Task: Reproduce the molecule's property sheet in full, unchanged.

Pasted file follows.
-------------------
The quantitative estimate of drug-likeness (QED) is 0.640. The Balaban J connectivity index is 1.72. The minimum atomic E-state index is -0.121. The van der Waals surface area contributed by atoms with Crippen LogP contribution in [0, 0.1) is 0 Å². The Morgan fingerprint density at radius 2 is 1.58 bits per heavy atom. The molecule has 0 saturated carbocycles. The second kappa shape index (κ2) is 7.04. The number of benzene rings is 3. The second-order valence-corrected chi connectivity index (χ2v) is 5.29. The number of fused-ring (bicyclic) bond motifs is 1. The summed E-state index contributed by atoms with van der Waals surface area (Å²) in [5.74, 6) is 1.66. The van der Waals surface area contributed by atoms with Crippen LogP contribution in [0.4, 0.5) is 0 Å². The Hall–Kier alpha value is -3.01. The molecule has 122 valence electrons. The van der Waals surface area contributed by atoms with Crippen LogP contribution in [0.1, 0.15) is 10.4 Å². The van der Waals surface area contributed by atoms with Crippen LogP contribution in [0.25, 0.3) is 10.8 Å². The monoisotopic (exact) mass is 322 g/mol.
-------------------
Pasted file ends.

The quantitative estimate of drug-likeness (QED) is 0.640. The Balaban J connectivity index is 1.72. The minimum atomic E-state index is -0.121. The van der Waals surface area contributed by atoms with Crippen LogP contribution in [0, 0.1) is 0 Å². The Morgan fingerprint density at radius 2 is 1.58 bits per heavy atom. The molecule has 0 saturated carbocycles. The second kappa shape index (κ2) is 7.04. The number of benzene rings is 3. The second-order valence-corrected chi connectivity index (χ2v) is 5.29. The number of fused-ring (bicyclic) bond motifs is 1. The summed E-state index contributed by atoms with van der Waals surface area (Å²) in [5.74, 6) is 1.66. The van der Waals surface area contributed by atoms with Crippen LogP contribution in [0.4, 0.5) is 0 Å². The Hall–Kier alpha value is -3.01. The molecule has 122 valence electrons. The van der Waals surface area contributed by atoms with Crippen LogP contribution in [0.1, 0.15) is 10.4 Å². The van der Waals surface area contributed by atoms with Crippen LogP contribution in [0.25, 0.3) is 10.8 Å². The monoisotopic (exact) mass is 322 g/mol.